Cohen liked icecream – as a monk, and before and after. In fact, always. Photos of him eating icecream, appear on this Cohen fansite along with starstruck descriptions. "Earlier, he ate a hotdog!"
In the New Yorker, David Remnick describes Cohen offering to feed him during the interview, in a way that reminded Remnick of his own mother.
“In the hours we spent together, he offered many refreshments, and, always, kindly. “Would you like some slices of cheese and olives?” is not an offer you are likely to get from Axl Rose. “Some vodka? A glass of milk? Schnapps?” And, as with my mother, it is best, sometimes, to say yes. One day, we had cheeseburgers-with-everything ordered from a Fatburger down the street and, on another, thick slices of gefilte fish with horseradish.”
Brisket is a popular cut of meat, despite being tough. It’s smoked in Texas, salted and then boiled up into corned beef in Ireland, or spiced and then smoked all over the world to produce pastrami. But we think that Leonard Cohen would have prepared it the Jewish way.
So here is Jewish brisket, prepared according to the recipe of a Food is Love Melbourne grandmother, a Dutch Holocaust survivor who escaped Europe for Indonesia, and was held there in a Japanese prisoner of war camp.
Mrs Neder's Pickled Brisket
- 1.5 kilo pickled beef brisket
- Water to cover
- 6 black peppercorns
- 1 fat clove garlic
- 1 carrot
- 1 onion
- ½ cup honey
1. First you rinse the meat to remove its salty pickling brine. If it has a slab of fat, keep it on until you've finished cooking. It seals the juices in the meat, and you can cut it off at the end.
2. Put brisket in a pot with the water and other ingredients except the honey. Bring to the boil, then reduce heat and simmer for 2 hours.
3. Allow meat to cool in pot.
4. Pre-heat oven to 180 C. Baste meat with approximately ½ cup honey. Place in a pan with a little of the cooking juices, say 3 ladles, so that the meat doesn’t dry out, and bake for approximately 20 minutes.
sydney test kitchen
Judy Ingram made Mrs Neder’s/Leonrad Cohen’s brisket for Friday night dinner and went to a kosher butcher to buy it, since she says ideally, the meat "should be pickled brisket; regular brisket will work but tastes boring.”
In effect, you are cooking this meat 3 times.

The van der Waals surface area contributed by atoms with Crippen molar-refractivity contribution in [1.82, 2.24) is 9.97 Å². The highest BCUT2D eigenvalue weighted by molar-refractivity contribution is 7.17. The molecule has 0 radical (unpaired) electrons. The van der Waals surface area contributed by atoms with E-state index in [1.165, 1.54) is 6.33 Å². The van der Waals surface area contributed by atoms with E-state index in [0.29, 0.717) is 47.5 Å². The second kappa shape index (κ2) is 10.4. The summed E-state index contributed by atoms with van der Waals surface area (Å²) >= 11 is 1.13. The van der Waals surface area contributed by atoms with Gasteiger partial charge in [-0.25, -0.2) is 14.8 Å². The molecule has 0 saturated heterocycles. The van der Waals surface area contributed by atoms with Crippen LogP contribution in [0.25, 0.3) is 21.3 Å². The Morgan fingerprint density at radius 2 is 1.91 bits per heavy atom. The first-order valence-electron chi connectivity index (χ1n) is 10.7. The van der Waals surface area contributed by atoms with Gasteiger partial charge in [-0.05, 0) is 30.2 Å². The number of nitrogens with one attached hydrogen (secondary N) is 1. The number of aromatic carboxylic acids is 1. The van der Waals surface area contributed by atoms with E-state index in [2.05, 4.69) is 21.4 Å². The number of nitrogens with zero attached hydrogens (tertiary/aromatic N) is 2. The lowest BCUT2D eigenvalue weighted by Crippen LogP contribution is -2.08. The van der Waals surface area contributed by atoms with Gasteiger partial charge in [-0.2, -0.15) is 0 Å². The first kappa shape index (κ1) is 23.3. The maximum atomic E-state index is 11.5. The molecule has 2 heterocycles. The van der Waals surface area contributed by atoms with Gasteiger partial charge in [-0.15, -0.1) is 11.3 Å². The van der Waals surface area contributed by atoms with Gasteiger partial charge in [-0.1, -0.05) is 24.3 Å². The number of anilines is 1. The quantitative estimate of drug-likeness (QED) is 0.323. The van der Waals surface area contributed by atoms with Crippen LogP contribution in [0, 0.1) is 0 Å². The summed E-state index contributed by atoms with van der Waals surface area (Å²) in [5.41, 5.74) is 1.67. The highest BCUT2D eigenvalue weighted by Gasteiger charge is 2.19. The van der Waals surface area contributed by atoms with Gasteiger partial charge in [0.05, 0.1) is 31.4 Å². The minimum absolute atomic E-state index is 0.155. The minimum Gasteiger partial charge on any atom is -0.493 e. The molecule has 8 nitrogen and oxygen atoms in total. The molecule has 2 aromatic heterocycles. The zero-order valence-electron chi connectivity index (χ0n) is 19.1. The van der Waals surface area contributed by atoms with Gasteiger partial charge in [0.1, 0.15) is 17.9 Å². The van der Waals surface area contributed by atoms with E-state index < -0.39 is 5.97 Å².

First it’s marinated/pickled, then boiled, then baked. That process is necessary for a tender result, since brisket is dense meat. It comes from the lower chest of the cow. A cow has no breast bone, so there’s a lot of cartilage there to hold that big animal upright – and the meat beneath the cartilage needs proper cooking to soften it.
“The honey at the end is a glaze, like the sugar on a creme brulee, but it also does cut the saltiness of the meat. The best cut to buy is a thick cut. This time mine was a bit flat so the meat was a little stringy but still tasted really really good,” says Judy, who loved this version.
“The taste is very much like pastrami. You feel like you’re in New York eating it. For the first time, I’d say even non-meat eaters would like it.”
Judy says she made the ultimate Jewish meal. Brisket, potatoes, boiled then lightly fried in olive oil, and a green salad. Plus pickled cucumbers and mustard for the meat.
Always up for a challenge, Judy has learnt about a slightly more time consuming option from another Melbourne grandmother. Mrs Felzer is a Polish Holocaust Survivor, and her recipe is the same until the point where the brisket has been boiled.
“After the meat has been cooked and while it’s resting she fries onions and mixes them with honey. She takes the meat out of the stock, coats it in the onion mixture and lets it rest in the fridge overnight. Then she brings it back to room temperature and bakes it. It sounds really good and I might do that next time.”
DANCE ME TO THE END OF LOVE
The first line of this popular, romantic Leonard Cohen song is
dance me to your beauty with a burning violin
I've just discovered that Cohen wrote it after he learnt that in the concentration camps, including Auschwitz, sometimes Jewish musicians were forced to play for new prisoners as they arrived. Sometimes they were also forced to play near the gas chambers, for prisoners who were being sent to their deaths.
And yet Cohen could take that image, which disturbed him, and build a love song around it ... remarkable.
Leonard Cohen 1934-2016. With us to the end of time.